How states will spend $1B in new cybersecurity grants
Most states will require local governments to use a new $1 billion pool of cyber grant funding to implement cybersecurity training programs for their employees, according to a new survey.
Driving the news: Deloitte and the National Association of State Chief Information Officers released their biennial survey of state cybersecurity leaders on Monday, detailing what challenges they're facing and their cybersecurity strategies for the next year.
- This year's survey also sheds light on how state governments plan to tap into a recently launched cybersecurity grant program.
- Deloitte and NASCIO surveyed 53 states and territories' chief information security officers between May and June.
How it works: Through the new grant program, established via the bipartisan infrastructure law, states will apply to the federal government for a sliver of the available funds. Local governments will then apply to states for a portion of those funds.
- States will decide what local government projects they want to prioritize and approve.
By the numbers: Three in five state cyber leaders said they plan to dole out funding for local governments to implement some form of employee cybersecurity training, according to the survey.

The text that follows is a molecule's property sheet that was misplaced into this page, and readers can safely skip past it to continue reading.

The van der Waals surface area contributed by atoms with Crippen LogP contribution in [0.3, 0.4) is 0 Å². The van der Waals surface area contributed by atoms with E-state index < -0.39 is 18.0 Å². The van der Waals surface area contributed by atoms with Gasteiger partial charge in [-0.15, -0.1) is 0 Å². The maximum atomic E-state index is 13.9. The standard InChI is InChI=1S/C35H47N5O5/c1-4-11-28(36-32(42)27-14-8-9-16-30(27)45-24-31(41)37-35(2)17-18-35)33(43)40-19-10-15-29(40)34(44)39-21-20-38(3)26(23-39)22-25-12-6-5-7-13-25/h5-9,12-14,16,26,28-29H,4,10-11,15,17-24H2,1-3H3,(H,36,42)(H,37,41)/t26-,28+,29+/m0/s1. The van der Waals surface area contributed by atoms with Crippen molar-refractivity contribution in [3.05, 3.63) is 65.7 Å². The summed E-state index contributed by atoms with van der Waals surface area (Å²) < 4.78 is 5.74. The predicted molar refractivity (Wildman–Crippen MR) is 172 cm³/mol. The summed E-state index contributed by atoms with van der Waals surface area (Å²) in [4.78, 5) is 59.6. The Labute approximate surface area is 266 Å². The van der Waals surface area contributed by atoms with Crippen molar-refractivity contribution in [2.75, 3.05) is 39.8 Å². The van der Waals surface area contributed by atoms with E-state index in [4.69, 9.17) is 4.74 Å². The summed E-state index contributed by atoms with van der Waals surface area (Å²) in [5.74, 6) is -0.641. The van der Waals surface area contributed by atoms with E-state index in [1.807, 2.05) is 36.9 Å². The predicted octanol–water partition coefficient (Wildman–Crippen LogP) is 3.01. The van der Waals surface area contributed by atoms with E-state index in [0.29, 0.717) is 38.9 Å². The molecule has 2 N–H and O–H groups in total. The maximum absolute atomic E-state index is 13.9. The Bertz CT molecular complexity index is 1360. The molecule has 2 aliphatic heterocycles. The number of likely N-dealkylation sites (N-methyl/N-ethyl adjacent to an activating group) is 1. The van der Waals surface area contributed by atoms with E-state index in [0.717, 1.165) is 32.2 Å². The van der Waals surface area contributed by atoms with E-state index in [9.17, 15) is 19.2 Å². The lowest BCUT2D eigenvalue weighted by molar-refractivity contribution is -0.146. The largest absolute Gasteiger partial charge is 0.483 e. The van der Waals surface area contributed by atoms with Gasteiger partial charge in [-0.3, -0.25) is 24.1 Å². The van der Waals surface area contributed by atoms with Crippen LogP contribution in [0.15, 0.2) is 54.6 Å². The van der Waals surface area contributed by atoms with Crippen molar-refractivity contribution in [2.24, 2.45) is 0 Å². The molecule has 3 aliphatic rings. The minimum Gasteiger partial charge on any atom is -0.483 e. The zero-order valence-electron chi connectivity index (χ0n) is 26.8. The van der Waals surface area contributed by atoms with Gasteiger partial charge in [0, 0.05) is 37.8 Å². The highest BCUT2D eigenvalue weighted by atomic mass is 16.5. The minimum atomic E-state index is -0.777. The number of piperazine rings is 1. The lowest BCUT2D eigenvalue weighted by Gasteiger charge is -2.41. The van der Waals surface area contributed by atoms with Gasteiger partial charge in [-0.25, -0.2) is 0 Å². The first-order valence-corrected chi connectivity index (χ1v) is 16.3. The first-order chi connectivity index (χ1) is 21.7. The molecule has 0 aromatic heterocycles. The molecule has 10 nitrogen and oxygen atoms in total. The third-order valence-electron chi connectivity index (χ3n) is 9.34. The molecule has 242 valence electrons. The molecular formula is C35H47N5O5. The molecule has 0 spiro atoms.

- About half said they want to fund local government projects to conduct cyber risk assessments on their systems and implement security monitoring tools.
- Only 35% said they'd fund local government projects focused on login security tools, such as multifactor authentication, despite the increasing number of security breaches that have happened because a hacker found an employee's stolen password on the dark web.
The big picture: Most local governments don't have the resources to properly secure their own systems or to even prioritize cybersecurity in their budgets.
- The new grants are a way of helping local governments make cybersecurity a higher priority.
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